A practical Guide and Travel Planner covering all the essentials. No Japanese? No problem! Fully updated Second Edition. Features essential information and resources for travelling in Japan when you don't speak the language.
Planning A Trip To Japan book The Real Japan Rob Dyer

TRAVEL PLANNING GUIDEBOOK

Planning A Trip To Japan eBook Expanded Second Edition

A collection of guides, resources and practical advice from TheRealJapan.com to make your Japan Trip Planning Easy and InspiringExpanded Second Edition. More than 20 handy Japan Travel Guides in 247 pages.
How to Travel in Japan Without Speaking Japanese audiobook ebook bundle Rob Dyer The Real Japan

BESTSELLER EBOOK & AUDIOBOOK BUNDLE

How to Travel in Japan Without Speaking Japanese Audiobook & eBook Bundle

SAVE 41%! A money-saving bundle of my bestselling eBook and Audiobook editions of How To Travel in Japan Without Speaking Japanese.
INCLUDES: 10-page printable PDF travel planner
No Japanese? No problem!

Some concluding thoughts

I know Japan can seem incredibly daunting for first-time visitors. 

The language barrier, the unfamiliar customs, the maze-like cities - it's enough to make even seasoned travellers get cold feet. But trust me, if you go in with an open mind and a willingness to be flexible, you're going to have the adventure of a lifetime.

Use those translation apps and pick up a few key phrases, but don't obsess over language perfection. You'll get by just fine with positive body language, patience, and a respectful attitude

Rob Dyer Harukas rooftop Osaka The Real Japan

Start by doing some pre-planning for the major aspects of your journey: a list of your must-see places, transportation, accommodation, look for potential sticking points and try to solve them in advance, but also be ready to embrace the unexpected. That's all part of the thrill.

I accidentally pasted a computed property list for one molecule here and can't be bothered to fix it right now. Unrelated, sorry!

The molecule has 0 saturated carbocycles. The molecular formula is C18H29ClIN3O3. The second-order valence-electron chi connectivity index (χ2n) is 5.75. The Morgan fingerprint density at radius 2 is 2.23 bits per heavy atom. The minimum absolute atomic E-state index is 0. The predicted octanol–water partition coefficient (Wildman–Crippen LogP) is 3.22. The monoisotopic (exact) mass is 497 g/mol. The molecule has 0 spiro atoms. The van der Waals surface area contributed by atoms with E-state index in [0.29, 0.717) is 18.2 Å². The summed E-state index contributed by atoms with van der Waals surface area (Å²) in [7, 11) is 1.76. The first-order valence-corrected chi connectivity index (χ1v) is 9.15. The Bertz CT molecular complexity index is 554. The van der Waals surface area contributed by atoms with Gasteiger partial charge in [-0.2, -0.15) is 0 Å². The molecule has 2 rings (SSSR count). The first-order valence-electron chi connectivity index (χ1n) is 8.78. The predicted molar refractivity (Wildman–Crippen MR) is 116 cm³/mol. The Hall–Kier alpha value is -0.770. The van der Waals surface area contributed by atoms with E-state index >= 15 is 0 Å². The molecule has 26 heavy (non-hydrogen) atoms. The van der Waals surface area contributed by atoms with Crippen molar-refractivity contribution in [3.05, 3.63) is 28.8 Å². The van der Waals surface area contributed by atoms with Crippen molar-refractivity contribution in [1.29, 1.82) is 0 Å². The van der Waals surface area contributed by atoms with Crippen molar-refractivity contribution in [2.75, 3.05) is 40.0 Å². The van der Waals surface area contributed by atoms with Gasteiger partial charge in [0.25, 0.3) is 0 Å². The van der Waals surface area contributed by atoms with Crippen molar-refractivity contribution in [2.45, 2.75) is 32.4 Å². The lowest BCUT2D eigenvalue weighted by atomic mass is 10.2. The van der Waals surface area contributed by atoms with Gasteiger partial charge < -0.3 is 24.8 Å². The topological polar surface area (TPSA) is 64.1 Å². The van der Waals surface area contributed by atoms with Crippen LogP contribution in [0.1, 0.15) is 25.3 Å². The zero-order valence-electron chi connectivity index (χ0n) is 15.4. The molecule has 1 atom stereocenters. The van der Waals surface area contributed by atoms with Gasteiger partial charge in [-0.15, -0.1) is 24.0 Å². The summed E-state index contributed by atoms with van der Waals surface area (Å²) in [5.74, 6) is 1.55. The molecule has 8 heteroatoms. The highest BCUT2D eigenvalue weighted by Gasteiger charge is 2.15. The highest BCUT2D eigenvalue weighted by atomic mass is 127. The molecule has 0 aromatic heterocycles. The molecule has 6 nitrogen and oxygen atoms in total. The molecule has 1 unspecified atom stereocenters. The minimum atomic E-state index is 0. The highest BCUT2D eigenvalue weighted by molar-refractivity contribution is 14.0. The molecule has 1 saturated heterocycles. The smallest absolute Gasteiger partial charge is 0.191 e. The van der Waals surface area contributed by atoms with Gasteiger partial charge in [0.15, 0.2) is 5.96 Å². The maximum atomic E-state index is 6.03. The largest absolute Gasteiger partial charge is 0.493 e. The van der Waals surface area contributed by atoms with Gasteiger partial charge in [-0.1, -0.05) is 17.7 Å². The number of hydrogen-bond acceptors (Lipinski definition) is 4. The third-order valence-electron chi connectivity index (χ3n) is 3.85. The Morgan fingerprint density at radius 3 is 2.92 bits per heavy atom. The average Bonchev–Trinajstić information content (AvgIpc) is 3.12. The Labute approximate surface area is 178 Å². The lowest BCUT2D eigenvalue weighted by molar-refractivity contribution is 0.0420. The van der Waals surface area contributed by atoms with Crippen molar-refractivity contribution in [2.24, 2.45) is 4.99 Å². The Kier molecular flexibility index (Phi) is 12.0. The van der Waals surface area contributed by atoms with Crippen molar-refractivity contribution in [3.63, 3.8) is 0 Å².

Once you’re in Japan, pay attention to the little details, talk to locals when you can, and remain endlessly curious about the fascinating culture around you.

If you have questions or start to feel overwhelmed, just remember I'm only a quick Zoom call away or you can email me with any questions and I'll respond. More than anything, I want you to experience the real magic of Japan that has captivated me for years.

If you have any questions, or want to share your own tips, leave a comment below...

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Rob Dyer The Real Japan

About the Author

A writer and publisher from England, Rob has been exploring Japan’s islands since 2000. He specialises in travelling off the beaten track, whether on remote atolls or in the hidden streets of major cities. He’s the founder of TheRealJapan.com.

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where to go, stay and how to communicate in Japan The Real Japan Rob Dyer

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Book Your Trip: Japan Travel Essentials

Click to See My Recommendations

Book Your Flight
Find the best flight by using Skyscanner. It's my go-to flight search engine because it has the most comprehensive global search options.

Book Your Accommodation
I frequently use Booking.com as they consistently offer the cheapest rates and most flexible cancellation options for hotels and guesthouses. Use Hostelworld if you're looking for budget-priced options.

Book Your Japan Rail Pass
The best official agent by a country mile is JRPass.com. Clear and easy to use website. Excellent customer service.

Book Your WiFi
I never travel in Japan without pocket WiFi. Get Ninja WiFi for unlimited internet everywhere, use Google Maps, supports up to 10 devices.

Book Your SIM Card or eSIM
Order your physical
SIM Cards or eSIMs to stay connected and in touch while in Japan.

Book Your Hire Car
Rent a car in Japan without speaking or reading Japanese via Booking.com's Car Rental portal.

Ready To Book Your Trip?
Check out my Recommended Japan Travel Resources. The list covers all the essentials. It’s filled with carefully selected travel resources. And I only include the best travel resources - those I use myself or recommend to my clients.